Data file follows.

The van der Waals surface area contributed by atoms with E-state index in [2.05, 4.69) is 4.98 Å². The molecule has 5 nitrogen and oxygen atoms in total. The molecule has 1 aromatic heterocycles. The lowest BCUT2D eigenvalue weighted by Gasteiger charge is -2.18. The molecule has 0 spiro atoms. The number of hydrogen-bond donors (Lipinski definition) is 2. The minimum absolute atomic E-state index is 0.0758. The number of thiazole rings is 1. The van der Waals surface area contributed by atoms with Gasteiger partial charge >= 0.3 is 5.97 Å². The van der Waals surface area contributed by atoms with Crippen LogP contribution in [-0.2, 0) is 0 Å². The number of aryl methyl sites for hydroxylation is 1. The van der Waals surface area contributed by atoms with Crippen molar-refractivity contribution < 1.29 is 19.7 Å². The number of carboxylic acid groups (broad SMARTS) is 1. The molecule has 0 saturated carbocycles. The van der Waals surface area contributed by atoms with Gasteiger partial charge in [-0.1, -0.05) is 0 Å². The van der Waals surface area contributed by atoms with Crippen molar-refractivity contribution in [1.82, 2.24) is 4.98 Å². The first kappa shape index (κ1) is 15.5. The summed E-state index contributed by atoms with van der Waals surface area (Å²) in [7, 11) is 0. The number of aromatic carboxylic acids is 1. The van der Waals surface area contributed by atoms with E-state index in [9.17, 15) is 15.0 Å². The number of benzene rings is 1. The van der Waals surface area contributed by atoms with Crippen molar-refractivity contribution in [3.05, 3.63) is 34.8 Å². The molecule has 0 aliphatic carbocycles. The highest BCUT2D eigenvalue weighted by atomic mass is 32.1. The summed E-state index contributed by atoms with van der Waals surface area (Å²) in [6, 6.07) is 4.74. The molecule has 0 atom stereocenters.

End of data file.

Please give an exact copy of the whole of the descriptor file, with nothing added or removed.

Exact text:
The van der Waals surface area contributed by atoms with E-state index in [2.05, 4.69) is 4.98 Å². The molecule has 5 nitrogen and oxygen atoms in total. The molecule has 1 aromatic heterocycles. The lowest BCUT2D eigenvalue weighted by Gasteiger charge is -2.18. The molecule has 0 spiro atoms. The number of hydrogen-bond donors (Lipinski definition) is 2. The minimum absolute atomic E-state index is 0.0758. The number of thiazole rings is 1. The van der Waals surface area contributed by atoms with Gasteiger partial charge >= 0.3 is 5.97 Å². The van der Waals surface area contributed by atoms with Crippen LogP contribution in [-0.2, 0) is 0 Å². The number of aryl methyl sites for hydroxylation is 1. The van der Waals surface area contributed by atoms with Crippen molar-refractivity contribution < 1.29 is 19.7 Å². The number of carboxylic acid groups (broad SMARTS) is 1. The molecule has 0 saturated carbocycles. The van der Waals surface area contributed by atoms with Gasteiger partial charge in [-0.1, -0.05) is 0 Å². The van der Waals surface area contributed by atoms with Crippen molar-refractivity contribution in [1.82, 2.24) is 4.98 Å². The first kappa shape index (κ1) is 15.5. The summed E-state index contributed by atoms with van der Waals surface area (Å²) in [7, 11) is 0. The number of aromatic carboxylic acids is 1. The van der Waals surface area contributed by atoms with E-state index in [9.17, 15) is 15.0 Å². The number of benzene rings is 1. The van der Waals surface area contributed by atoms with Crippen molar-refractivity contribution in [3.05, 3.63) is 34.8 Å². The molecule has 0 aliphatic carbocycles. The highest BCUT2D eigenvalue weighted by atomic mass is 32.1. The summed E-state index contributed by atoms with van der Waals surface area (Å²) in [6, 6.07) is 4.74. The molecule has 0 atom stereocenters.